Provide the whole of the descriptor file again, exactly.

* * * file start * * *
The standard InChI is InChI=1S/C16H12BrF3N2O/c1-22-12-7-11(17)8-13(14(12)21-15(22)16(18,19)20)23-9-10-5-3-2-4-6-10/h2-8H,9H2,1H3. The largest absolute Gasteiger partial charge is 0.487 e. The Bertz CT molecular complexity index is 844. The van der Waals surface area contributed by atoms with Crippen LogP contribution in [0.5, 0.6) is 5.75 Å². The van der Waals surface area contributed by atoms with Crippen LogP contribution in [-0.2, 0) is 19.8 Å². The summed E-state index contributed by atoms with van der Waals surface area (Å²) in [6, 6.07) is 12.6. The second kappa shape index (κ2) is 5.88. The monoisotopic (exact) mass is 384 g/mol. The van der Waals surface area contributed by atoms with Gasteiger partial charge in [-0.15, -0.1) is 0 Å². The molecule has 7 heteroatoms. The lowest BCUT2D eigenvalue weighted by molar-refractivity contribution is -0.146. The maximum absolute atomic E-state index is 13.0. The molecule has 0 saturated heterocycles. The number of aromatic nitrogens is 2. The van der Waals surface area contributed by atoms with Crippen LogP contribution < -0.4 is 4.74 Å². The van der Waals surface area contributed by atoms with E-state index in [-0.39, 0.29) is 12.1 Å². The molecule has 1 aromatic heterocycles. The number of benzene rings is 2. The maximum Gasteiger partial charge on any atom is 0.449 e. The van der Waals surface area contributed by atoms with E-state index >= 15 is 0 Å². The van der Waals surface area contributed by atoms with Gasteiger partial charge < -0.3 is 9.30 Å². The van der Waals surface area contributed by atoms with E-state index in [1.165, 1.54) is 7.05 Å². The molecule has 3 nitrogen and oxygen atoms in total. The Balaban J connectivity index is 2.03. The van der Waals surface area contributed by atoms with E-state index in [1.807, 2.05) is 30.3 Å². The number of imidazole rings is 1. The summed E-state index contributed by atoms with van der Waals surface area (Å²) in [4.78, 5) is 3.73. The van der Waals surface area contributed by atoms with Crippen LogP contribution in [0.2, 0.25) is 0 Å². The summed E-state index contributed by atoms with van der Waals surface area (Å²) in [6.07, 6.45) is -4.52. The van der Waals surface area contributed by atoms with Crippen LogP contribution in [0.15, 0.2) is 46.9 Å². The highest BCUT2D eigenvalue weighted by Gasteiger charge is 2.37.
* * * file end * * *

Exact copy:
The standard InChI is InChI=1S/C16H12BrF3N2O/c1-22-12-7-11(17)8-13(14(12)21-15(22)16(18,19)20)23-9-10-5-3-2-4-6-10/h2-8H,9H2,1H3. The largest absolute Gasteiger partial charge is 0.487 e. The Bertz CT molecular complexity index is 844. The van der Waals surface area contributed by atoms with Crippen LogP contribution in [0.5, 0.6) is 5.75 Å². The van der Waals surface area contributed by atoms with Crippen LogP contribution in [-0.2, 0) is 19.8 Å². The summed E-state index contributed by atoms with van der Waals surface area (Å²) in [6, 6.07) is 12.6. The second kappa shape index (κ2) is 5.88. The monoisotopic (exact) mass is 384 g/mol. The van der Waals surface area contributed by atoms with Gasteiger partial charge in [-0.15, -0.1) is 0 Å². The molecule has 7 heteroatoms. The lowest BCUT2D eigenvalue weighted by molar-refractivity contribution is -0.146. The maximum absolute atomic E-state index is 13.0. The molecule has 0 saturated heterocycles. The number of aromatic nitrogens is 2. The van der Waals surface area contributed by atoms with Crippen LogP contribution < -0.4 is 4.74 Å². The van der Waals surface area contributed by atoms with E-state index in [-0.39, 0.29) is 12.1 Å². The molecule has 1 aromatic heterocycles. The number of benzene rings is 2. The maximum Gasteiger partial charge on any atom is 0.449 e. The van der Waals surface area contributed by atoms with E-state index >= 15 is 0 Å². The van der Waals surface area contributed by atoms with Gasteiger partial charge < -0.3 is 9.30 Å². The van der Waals surface area contributed by atoms with E-state index in [1.165, 1.54) is 7.05 Å². The molecule has 3 nitrogen and oxygen atoms in total. The Balaban J connectivity index is 2.03. The van der Waals surface area contributed by atoms with E-state index in [1.807, 2.05) is 30.3 Å². The number of imidazole rings is 1. The summed E-state index contributed by atoms with van der Waals surface area (Å²) in [4.78, 5) is 3.73. The van der Waals surface area contributed by atoms with Crippen LogP contribution in [0.2, 0.25) is 0 Å². The summed E-state index contributed by atoms with van der Waals surface area (Å²) in [6.07, 6.45) is -4.52. The van der Waals surface area contributed by atoms with Crippen LogP contribution in [0.15, 0.2) is 46.9 Å². The highest BCUT2D eigenvalue weighted by Gasteiger charge is 2.37.